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Korean J Anesthesiol > Volume 33(4); 1997 > Article
Korean Journal of Anesthesiology 1997;33(4):753-756.
DOI: https://doi.org/10.4097/kjae.1997.33.4.753   
Brachial Plexus Palsy after Thoracoscopic Sympathectomy: A case report.
Dong Eon Moon, Jae Yong Shim, Jong Ho Cho, Yoon Ki Lee, Sung Woo Park, Cheol Joo Park
We experienced a complication of brachial plexus palsy secondary to operative position during thoracoscopic thoracic sympathectomies. His general health was excellent and no previous histories vulnerable to peripheral nerve systems were observed. The thoracic sympathectomies were done under general anesthesia. The patient was placed left lateral position with his right arm abduced 150o on padded arm board. An operation was lasted 2 hours and 30 minutes at this position because of severe right apical lung adhesion. The controlateral side was performed same procedure and lasted 20 minutes. After the patient recovered from the anesthesia, the patient had a complete paralysis of right arm. There was also slightly diminished sensation to pinprick on the arm and hand. Neurologic examination and EMG study revealed brachial plexus palsy. Nerve blocks and physiotherapy were performed to treat brachial plexus injuries. His motor functions were improved day by day and he was discharged with a complete range of motion against gravity on 14th. postoperation day. However, there were loss of muscle powers against some resistances and tingling sensations of fingertips. Two months later, he was recovered completely and there was no residual disabilities.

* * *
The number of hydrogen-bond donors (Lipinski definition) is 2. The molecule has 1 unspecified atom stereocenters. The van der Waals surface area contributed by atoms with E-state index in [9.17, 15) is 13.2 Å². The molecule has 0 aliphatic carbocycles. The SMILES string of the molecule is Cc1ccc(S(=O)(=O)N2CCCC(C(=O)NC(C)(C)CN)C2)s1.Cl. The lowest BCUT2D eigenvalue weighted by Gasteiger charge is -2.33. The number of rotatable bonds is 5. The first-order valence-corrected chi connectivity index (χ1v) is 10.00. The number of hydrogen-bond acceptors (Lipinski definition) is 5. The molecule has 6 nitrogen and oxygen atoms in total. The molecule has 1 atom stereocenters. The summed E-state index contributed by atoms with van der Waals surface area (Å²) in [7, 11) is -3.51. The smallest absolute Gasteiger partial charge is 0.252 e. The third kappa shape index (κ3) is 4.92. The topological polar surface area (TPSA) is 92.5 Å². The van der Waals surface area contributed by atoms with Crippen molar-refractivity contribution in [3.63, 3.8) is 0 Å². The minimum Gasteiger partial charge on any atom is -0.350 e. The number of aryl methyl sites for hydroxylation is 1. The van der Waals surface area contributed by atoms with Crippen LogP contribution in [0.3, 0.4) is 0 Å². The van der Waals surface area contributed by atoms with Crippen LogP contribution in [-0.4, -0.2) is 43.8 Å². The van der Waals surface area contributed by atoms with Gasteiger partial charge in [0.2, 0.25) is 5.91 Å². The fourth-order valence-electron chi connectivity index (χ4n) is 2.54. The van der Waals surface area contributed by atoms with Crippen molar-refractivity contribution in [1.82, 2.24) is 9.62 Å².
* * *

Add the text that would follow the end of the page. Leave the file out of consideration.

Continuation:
Key Words: Position, complications, brachial plexus palsy; Sympathetic nervous system, thoracoscopicthoracic sympathectomies
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